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LOS ANGELES — San Diego’s two apparel trade shows, ASR Trade Expo and Agenda, are continuing to hone their repertoires to attract more buyers, who are drawn to their authentic surf, skate and swim merchandise and fresh artist-driven street looks.
For 26-year-old ASR, which already is perceived as a world-class event in the action sports industry, one of the newer challenges lies in attracting and retaining the increasing number of mass and specialty apparel retailers who are scouting the show for hot junior and contemporary looks.
Andy Tompkins, group show director since May, said the show still needs a “relaxed yet focused” buying area on the floor. “Retailers need to have an area to think about purchase options.” To date, the show floor has been a cacophony of activity, with the necessary merchandise demos, runway shows and music.
For its next show, Jan. 25 to 27, ASR has partnered with the Board Retailers Association to develop a retail resource center on the floor. “It is my hope that this will be the beginning of a more established program to help retail buyers utilize ASR to its maximum potential to shape a buying strategy,” Tompkins said.
Events such as the junior apparel and swimwear runway shows, with many of ASR’s 300 exhibitors participating, are intended to help buyers get the bigger picture.
Swimwear is stronger at the September show, and Tompkins said he’s looking to gear that section to retailers writing orders. The number of boutique and swim buyers at the September show increased by about 38 percent over the previous year.
The holiday show, entering its sophomore year, will be held in mid-May at the Orange County Fairgrounds, slightly earlier than last year, when many vendors and retailers complained that May 31 to June 1 was too late for holiday deadlines. “The new date should facilitate more manufacturing deadlines and allow both specialty and multiple-unit buyers to create a buying scheme for the holiday season,” said Tompkins.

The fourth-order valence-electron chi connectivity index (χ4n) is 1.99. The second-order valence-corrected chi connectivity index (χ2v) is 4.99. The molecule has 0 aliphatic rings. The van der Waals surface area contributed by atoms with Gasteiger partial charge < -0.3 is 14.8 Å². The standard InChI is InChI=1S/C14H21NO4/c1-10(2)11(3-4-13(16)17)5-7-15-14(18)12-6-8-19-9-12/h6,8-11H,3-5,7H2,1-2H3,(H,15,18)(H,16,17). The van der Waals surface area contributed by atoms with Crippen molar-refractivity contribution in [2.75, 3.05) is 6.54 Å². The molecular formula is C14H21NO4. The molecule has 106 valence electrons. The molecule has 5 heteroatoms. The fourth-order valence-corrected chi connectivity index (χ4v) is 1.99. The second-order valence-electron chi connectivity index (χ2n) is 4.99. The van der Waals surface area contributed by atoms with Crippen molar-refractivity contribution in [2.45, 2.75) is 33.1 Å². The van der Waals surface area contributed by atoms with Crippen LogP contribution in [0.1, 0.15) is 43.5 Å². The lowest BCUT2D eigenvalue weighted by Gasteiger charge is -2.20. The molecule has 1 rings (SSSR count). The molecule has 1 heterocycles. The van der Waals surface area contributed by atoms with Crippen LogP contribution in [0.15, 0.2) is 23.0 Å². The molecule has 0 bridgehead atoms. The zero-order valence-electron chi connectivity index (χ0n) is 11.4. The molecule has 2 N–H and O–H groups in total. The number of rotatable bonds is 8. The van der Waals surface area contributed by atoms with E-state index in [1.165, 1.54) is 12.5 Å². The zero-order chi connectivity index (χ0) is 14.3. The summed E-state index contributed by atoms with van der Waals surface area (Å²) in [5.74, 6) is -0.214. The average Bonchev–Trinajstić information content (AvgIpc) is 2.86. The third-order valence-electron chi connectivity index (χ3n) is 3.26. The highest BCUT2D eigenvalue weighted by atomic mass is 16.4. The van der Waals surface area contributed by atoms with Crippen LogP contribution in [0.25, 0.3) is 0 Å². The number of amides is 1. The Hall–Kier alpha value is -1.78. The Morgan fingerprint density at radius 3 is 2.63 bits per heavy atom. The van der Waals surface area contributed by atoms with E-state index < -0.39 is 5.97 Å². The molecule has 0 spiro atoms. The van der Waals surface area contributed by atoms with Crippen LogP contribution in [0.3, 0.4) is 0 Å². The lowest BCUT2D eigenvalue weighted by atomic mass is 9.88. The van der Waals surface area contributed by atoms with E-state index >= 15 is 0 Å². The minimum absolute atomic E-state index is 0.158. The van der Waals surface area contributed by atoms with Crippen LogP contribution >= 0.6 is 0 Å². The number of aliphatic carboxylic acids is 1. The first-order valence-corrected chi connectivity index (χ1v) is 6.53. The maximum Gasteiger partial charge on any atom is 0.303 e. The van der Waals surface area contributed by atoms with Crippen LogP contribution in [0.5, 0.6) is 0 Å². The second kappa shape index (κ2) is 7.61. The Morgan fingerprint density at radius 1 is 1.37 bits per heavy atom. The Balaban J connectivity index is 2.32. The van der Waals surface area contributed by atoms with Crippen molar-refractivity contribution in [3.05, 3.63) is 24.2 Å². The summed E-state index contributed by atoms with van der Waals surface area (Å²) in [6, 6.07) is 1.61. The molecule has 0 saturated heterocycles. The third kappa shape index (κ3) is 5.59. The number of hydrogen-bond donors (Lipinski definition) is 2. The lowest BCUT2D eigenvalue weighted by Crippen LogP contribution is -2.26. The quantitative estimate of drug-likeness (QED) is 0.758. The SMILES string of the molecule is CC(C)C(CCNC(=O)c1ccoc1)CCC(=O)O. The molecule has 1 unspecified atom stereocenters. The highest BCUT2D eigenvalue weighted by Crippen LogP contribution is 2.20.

ASR is also stepping up its green quotient. The vendor catalogue is printed on recycled paper, and show producers are using mostly recycled carpeting and have an aggressive program to encourage people to recycle cardboard and plastic during the show. The three-day show is completely powered by wind energy credits.
As surfing, snowboarding and the fashions they inspire grow more mainstream, ASR is looking to cultivate interest in the skate and motocross worlds that may yield the same diffusion effect in apparel. Supporting these two growing “counterculture” sports should help ASR maintain its roots in the relatively indie industries, much in the way Agenda, founded in 2003, has.
This January marks Agenda’s eighth installment. The show, which coincides with ASR, has grown from 50 exhibitors to 170, including Nike, Adidas, Paul Frank, Stussy and DC.
“We’ve pretty much established our dream team list of exhibitors; now we are just maintaining what we have,” said show founder Aaron Levant.
He credits the move to the San Diego Concourse in January 2005 with giving the show stability and room for growth, up to 240 brands. “More large brands have really taken notice since we have been at this location, and vendors remember you. It’s nice to stay in the same place.”
As for changes, instead of the small-scale art installations the show has been known for — many of the graphic artists whose designs adorn about 80 percent of the vendors’ T-shirt lines also do signature lines and displays at the show — this year there will be entire walls of art and three live painting stations. A splashy opening night party, video installations and an art show round out the activities.
The biggest indication of the show’s success is the growing number of mammoth booths among the rolling-rack-and-chair setups. Lines like Stussy are choosing to unveil their lifestyle collections at Agenda, and sneaker line Etnies will launch its clothing line there.
Said Levant, “Anything good we have done in the past, we are doing better now.”